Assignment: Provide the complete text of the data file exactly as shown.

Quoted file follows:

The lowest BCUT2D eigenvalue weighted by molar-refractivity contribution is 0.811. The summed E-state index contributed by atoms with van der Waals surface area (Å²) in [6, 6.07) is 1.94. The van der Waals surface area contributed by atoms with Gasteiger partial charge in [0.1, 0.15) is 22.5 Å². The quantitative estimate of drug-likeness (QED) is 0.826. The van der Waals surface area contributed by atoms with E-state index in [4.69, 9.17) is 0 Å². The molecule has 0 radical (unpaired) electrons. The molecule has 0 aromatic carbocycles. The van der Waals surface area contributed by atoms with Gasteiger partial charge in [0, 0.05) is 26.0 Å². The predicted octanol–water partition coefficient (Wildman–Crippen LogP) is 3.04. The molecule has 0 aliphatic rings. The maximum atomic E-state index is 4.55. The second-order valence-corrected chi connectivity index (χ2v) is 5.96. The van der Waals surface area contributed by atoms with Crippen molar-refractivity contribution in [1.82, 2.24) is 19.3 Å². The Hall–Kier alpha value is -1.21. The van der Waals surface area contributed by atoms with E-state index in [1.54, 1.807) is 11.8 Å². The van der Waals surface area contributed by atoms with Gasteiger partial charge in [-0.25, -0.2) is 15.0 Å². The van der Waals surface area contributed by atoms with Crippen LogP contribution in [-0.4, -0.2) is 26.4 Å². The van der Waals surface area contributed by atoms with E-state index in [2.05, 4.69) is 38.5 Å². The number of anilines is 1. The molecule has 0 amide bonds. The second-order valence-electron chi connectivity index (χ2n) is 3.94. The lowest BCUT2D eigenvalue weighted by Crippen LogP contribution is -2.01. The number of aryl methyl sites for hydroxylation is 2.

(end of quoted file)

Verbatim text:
The lowest BCUT2D eigenvalue weighted by molar-refractivity contribution is 0.811. The summed E-state index contributed by atoms with van der Waals surface area (Å²) in [6, 6.07) is 1.94. The van der Waals surface area contributed by atoms with Gasteiger partial charge in [0.1, 0.15) is 22.5 Å². The quantitative estimate of drug-likeness (QED) is 0.826. The van der Waals surface area contributed by atoms with E-state index in [4.69, 9.17) is 0 Å². The molecule has 0 radical (unpaired) electrons. The molecule has 0 aromatic carbocycles. The van der Waals surface area contributed by atoms with Gasteiger partial charge in [0, 0.05) is 26.0 Å². The predicted octanol–water partition coefficient (Wildman–Crippen LogP) is 3.04. The molecule has 0 aliphatic rings. The maximum atomic E-state index is 4.55. The second-order valence-corrected chi connectivity index (χ2v) is 5.96. The van der Waals surface area contributed by atoms with Crippen molar-refractivity contribution in [1.82, 2.24) is 19.3 Å². The Hall–Kier alpha value is -1.21. The van der Waals surface area contributed by atoms with E-state index in [1.54, 1.807) is 11.8 Å². The van der Waals surface area contributed by atoms with Gasteiger partial charge in [-0.25, -0.2) is 15.0 Å². The van der Waals surface area contributed by atoms with Crippen LogP contribution in [-0.4, -0.2) is 26.4 Å². The van der Waals surface area contributed by atoms with E-state index in [2.05, 4.69) is 38.5 Å². The number of anilines is 1. The molecule has 0 amide bonds. The second-order valence-electron chi connectivity index (χ2n) is 3.94. The lowest BCUT2D eigenvalue weighted by Crippen LogP contribution is -2.01. The number of aryl methyl sites for hydroxylation is 2.